Too many people think retirement planning is simple. Then years later, they find they don’t have enough money to retire on. How did that happen?
They think you just throw some money into a savings account, with little regard for the account’s tax status, and put little thought into the investments. After all, the market always goes up, right? They assume if they save X amount of dollars today, then they should be fine 10 or 30 years down the road.
Studies show that many Americans plan this way. An article in the New York Times by Teresa Ghilarducci, an economics professor at the New School for Social Research, points out that “75% of Americans nearing retirement age in 2010 had less than $30,000 in their retirement accounts.”
But how could this be? They must have been saving a portion of their paychecks each year and trying to put in at least something into a 401(k) or individual retirement account most years. What went wrong?
The problem: Many Americans – and their financial advisors – never address the factors that are critical to planning for retirement, Naïvely, they assume that some simple math on the back of an envelope is sufficient to come up with the final account size necessary to survive in retirement in say 30 years. They think they did their job and can cross off retirement planning from the to-do list.
To make that kind of calculation, you need a crystal ball to tell what inflation (or deflation) will be each year leading up to and during retirement. The crystal ball must also be political savvy, able to foresee future tax bracket and retirement account changes. No one, of course, can augur what lies ahead.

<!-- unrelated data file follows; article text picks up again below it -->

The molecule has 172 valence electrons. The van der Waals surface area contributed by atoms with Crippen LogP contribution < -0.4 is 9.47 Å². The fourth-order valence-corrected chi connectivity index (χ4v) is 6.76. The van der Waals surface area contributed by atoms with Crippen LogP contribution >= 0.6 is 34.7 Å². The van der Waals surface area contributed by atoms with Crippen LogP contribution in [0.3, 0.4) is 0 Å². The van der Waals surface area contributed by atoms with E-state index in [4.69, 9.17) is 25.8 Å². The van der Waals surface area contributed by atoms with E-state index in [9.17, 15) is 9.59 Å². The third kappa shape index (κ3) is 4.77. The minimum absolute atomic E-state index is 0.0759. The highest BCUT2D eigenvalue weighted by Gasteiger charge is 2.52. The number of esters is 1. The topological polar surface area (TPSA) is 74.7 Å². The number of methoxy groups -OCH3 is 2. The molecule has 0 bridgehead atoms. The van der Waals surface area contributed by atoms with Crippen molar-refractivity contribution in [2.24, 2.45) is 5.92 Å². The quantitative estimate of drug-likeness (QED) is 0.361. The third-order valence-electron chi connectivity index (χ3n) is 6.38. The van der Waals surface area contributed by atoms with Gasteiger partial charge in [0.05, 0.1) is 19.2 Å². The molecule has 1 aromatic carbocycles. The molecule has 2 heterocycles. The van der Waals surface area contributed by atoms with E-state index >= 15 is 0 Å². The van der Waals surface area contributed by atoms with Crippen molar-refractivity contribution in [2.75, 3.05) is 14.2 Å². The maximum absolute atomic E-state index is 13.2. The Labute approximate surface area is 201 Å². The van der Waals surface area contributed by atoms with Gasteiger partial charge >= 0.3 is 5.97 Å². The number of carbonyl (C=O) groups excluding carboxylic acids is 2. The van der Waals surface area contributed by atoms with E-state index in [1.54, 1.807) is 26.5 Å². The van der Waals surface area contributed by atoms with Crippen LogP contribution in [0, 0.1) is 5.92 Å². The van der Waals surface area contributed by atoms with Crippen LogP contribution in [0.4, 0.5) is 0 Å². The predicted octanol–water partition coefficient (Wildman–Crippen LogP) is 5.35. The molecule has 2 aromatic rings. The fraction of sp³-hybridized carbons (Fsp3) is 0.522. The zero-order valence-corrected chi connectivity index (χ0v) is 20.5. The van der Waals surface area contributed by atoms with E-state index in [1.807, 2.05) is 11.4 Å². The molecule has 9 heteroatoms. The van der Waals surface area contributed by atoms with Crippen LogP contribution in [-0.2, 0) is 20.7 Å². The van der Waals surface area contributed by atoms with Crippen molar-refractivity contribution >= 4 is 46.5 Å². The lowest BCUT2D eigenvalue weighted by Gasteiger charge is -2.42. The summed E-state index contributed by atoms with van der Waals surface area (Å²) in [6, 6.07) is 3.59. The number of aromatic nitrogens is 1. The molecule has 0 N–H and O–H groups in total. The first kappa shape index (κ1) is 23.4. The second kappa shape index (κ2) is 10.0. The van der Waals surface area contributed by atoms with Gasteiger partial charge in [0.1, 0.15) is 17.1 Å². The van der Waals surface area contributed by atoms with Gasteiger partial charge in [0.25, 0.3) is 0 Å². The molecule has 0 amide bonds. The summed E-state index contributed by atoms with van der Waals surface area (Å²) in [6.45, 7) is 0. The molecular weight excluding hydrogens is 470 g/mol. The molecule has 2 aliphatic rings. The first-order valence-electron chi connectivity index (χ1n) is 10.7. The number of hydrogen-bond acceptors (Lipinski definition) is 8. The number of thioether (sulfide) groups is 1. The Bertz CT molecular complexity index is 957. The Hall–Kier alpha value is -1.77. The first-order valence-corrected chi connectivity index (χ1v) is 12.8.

There’s a reason, according to Ghilarducci, that 49% of middle class workers will be living on a food budget of nearly $5 a day during retirement. What makes this looming disaster unfortunate is that it is so preventable.
Retirement planning is a process that you must review continuously during the journey to retirement. Part of it is preparing for the unknown. Potential roadblocks abound. You may have a health issue, which impedes your working and saps your earnings power. A son or daughter may lose a job and need to move back with you, or require a chunk of money to get out of a jam. The result: You must move back the age at which you can retire.
Everyone should be prepared for retirement. Don’t let poor planning lack of planning, be what destroy your retirement dreams.
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Joseph “Big Joe” Clark, CFP, is the managing partner of the Financial Enhancement Group LLC, an SEC Registered Investment Advisory firm in Indiana. He teaches financial planning at Purdue University and is the host of Consider This with Big Joe Clark, found on WQME and iTunes. He is a Registered Principal offering Securities and Registered Investment Advisory Services through World Equity Group, Inc, member FINRA/SIPC. Big Joe can be reached at [email protected], or (765) 640-1524. Follow him on Twitter at @Big Joe_Clark and on Facebook at http://www.facebook.com/FinancialEnhancementGroup.
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